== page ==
(Watrous) Gordon acted as the executive director of the Canadian Amateur Hockey Association for 18 years and was pivotal in establishing minor hockey week in Canada. He also worked to establish a fair system for amateur players being drafted into the NHL. Gordon fought for years to have an official world junior hockey tournament and is credited for establishing the World Junior Championship that we know today.
(Toronto) Athol founded Notre Dame College in Wilcox, SK and helped produce 48 championship teams while there. He was a part of the development of 75 NHL players and numerous others that played in other leagues. Athol spent over 50 years developing the game as a member of the Saskatchewan Amateur Hockey Association and played a key part in the development of Canada’s national hockey team.
(Rouleau) Doc relocated the Atlanta Flames to Calgary and was the co-owner of the team for nearly 3 decades including when they earned the title of Stanley Cup Champions in 1989. Darryl was also instrumental in the construction of the Calgary Saddledome and developed project 75 which has contributed over $20 million to grassroots hockey in Canada. Hockey Canada recognized him as a leading contributor to the growth and development of hockey in the country.
(Owen Sound) Dennis worked many championships including the CIAU Championship, the Memorial Cup, the Allan Cup, Centennial cup, and Royal Bank Cup. He also served as referee-in-chief for the Canadian Hockey Association and was a supervisor and instructor for the IIHF referee clinics in Japan and Korea.
(Swift Current) Bill spent many years as the Recreation Director in Swift Current managing the outdoor rink and organizing youth sports and activities. He served 30 years with the Saskatchewan Amateur Hockey Association as president, manager, and a member of the executive. Bill’s commitments went a long way in providing opportunities for youth and the growth of hockey in Saskatchewan.
The Wheat Kings were a senior men’s team who played in the Last mountain hockey league. They were the envy of small town hockey teams as over a span of 10 years they dominated the league, winning 5 league championships and 5 provincial intermediate C championships. The passion and commitment for the sport by the team instilled a love and appreciation for the game in the Semans area and Last Mountain Hockey league.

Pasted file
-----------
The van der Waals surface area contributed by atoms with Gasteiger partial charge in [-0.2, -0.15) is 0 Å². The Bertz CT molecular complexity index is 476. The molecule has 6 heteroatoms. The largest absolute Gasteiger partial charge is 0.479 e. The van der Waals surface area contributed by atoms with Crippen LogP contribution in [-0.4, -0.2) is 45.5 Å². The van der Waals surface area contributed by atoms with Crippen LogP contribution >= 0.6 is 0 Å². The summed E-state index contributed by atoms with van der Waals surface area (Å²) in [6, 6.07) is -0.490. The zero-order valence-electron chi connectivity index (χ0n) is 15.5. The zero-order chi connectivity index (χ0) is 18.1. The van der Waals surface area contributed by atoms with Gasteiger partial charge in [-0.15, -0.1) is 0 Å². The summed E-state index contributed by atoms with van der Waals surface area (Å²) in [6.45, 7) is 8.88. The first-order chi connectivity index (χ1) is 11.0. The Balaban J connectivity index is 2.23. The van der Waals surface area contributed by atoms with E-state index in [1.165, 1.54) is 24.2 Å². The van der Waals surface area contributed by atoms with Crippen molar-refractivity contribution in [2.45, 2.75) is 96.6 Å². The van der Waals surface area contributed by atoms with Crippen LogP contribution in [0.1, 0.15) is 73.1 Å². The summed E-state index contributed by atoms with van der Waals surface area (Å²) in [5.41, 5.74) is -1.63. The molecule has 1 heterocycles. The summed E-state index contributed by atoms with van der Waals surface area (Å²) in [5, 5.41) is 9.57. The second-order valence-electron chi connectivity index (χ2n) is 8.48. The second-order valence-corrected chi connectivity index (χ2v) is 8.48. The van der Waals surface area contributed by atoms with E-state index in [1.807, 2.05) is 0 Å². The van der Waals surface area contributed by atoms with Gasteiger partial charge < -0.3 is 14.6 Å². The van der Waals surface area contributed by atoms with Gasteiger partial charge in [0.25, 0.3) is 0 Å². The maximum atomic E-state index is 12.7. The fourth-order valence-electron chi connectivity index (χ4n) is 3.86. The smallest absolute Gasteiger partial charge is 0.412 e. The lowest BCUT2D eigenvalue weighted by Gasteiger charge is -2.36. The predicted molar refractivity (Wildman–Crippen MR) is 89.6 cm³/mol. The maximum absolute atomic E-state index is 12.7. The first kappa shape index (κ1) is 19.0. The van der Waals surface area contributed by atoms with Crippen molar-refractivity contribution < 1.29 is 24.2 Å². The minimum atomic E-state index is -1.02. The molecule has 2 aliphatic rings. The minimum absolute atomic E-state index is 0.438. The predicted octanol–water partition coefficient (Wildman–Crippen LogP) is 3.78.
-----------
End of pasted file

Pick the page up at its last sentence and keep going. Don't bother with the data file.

The 1974 Pats earned the WHL title and a berth in the memorial cup. After getting down 3-0 in the final the Pats slowly climbed back into the game and scoring the winning goal with only 33 seconds remaining in the game. The Pats won their 1st memorial cup as a part of the WHL and their 4th Canadian junior championship.
After 2 consecutive last minute losses in the CIAU finals, the Huskies finished atop their division with a 16-8 record in the regular season and captured their first Canadian title by defeating Concordia in the CIAU final. Members of the team yielded numerous accolades including Canada West Player of the Year, the Adam Kryczka Memorial Trophy, Rookie of the Year, and the sportsmanship award.
Just 3 years after the Raiders inception into the WHL they achieved the best regular season record in the league with 58 wins, 11 losses, and 3 ties. They continued their success into the playoffs with a 12-1 record, earning them a spot in the Memorial Cup. Despite losing their first game, the Raiders came back to win 4 straight and capture the Memorial Cup title.
The Broncos finished the regular season atop the east division and clinched the WHL title. They had a strong showing the Memorial Cup round robin only losing to Saskatoon. The two teams met again in the final where Swift Current defeated the Blades in a nail biter in overtime. The ‘89 Broncos still hold the teams’ record for most points, wins, and goals for in a season.